As Nova Chemicals' bid to acquire Huntsman Corp.'s styrenics business awaits final approval, industry insiders are saying Nova may acquire similar holdings from Chevron Corp.
The rumor mill began working Aug. 24 when Nova of Calgary, Alberta, announced plans to divest its 26 percent share in Dynegy Inc., a Houston energy services provider. Nova President and Chief Executive Officer Jeffrey Lipton said in a news release the move is part of Nova's plan to focus on commodity chemicals.
Houston-based Chevron also has a 26 percent share in Dynegy. The joint ownership led to speculation that Nova might trade its share in Dynegy for Chevron's styrenics business, which includes more than 700 million pounds of polystyrene production.
Chevron and British Gas, another Dynegy shareholder, have right of first refusal on Nova's share. Chevron spokesman Fred Gorell said the company has taken no formal action regarding Dynegy. He declined to comment on the possibility of the suggested swap with Nova.
In a recent meeting with stock analysts, Lipton described such a swap as ``doable but complex.'' Nova spokesman Rocco Ciancio said the firms have discussed Nova's Dynegy share, but have not talked specifically about a petrochemical swap.
``We're looking at all of our options right now,'' Ciancio said. ``[Trading for Chevron's styrenics] is not necessarily the route this will go, by any means.''
However, it's unlikely Nova could move to acquire Chevron's styrenics before its deal with Huntsman is completed, according to an industry consultant. That deal is scheduled to close by the end of the year.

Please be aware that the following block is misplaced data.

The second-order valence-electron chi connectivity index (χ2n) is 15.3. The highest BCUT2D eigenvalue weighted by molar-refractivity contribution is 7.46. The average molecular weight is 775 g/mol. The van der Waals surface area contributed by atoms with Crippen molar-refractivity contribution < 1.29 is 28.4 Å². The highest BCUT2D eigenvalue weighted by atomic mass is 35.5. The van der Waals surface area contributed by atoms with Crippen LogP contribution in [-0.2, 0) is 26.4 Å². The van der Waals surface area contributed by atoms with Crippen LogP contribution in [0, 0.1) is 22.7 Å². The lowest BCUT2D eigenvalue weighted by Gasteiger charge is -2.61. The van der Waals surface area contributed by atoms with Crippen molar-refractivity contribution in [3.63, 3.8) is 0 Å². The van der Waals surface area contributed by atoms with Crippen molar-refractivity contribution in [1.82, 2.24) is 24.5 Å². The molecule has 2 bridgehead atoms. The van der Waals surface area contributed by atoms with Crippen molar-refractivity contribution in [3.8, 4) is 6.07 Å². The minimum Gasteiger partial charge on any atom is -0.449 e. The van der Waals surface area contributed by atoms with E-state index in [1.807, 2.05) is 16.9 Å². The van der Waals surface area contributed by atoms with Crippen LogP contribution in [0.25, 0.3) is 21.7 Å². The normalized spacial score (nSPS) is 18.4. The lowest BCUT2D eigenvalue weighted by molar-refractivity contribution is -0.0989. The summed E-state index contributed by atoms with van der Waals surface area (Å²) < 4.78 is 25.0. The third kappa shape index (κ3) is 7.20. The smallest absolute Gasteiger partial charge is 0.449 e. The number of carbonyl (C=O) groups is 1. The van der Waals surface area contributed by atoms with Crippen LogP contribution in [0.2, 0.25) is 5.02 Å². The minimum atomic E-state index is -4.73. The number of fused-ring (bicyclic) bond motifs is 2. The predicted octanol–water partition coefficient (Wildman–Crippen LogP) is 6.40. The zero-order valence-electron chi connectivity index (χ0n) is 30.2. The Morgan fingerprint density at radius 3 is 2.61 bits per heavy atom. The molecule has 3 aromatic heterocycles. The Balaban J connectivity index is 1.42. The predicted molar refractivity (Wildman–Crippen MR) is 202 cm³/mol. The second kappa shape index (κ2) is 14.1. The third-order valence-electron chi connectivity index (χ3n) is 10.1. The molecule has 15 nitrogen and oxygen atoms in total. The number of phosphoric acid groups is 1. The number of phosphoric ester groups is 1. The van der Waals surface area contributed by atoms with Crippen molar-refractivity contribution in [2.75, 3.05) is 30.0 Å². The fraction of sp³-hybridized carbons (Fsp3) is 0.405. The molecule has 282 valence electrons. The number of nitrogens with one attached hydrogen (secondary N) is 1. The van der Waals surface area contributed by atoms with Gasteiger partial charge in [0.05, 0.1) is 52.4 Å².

``I'm sure both companies are looking at [the swap], but it's my understanding that the Nova-Huntsman deal isn't a slam-dunk,'' the consultant said. ``If Nova acquired Chevron after acquiring Huntsman, it would have about 40 percent of the North American polystyrene market and I'm sure the FTC would look at that.''
A combined Nova and Huntsman would hold about half of the North American expanded PS market. That level of market dominance also could be a stumbling block for federal trade officials who are reviewing the proposed deal, the consultant added.
If the Nova-Huntsman deal is approved, Nova would have about 2.5 billion pounds of PS capacity, surpassing Dow Chemical Co. of Midland, Mich., as North America's largest PS maker.
Nova, which also is one of North America's largest polyethylene makers, recommitted itself to commodity plastics earlier this year when it divested its oil and gas business. Company officials have said Nova is in discussions to grow its olefins and polyolefins share via an undefined transaction with another industry player.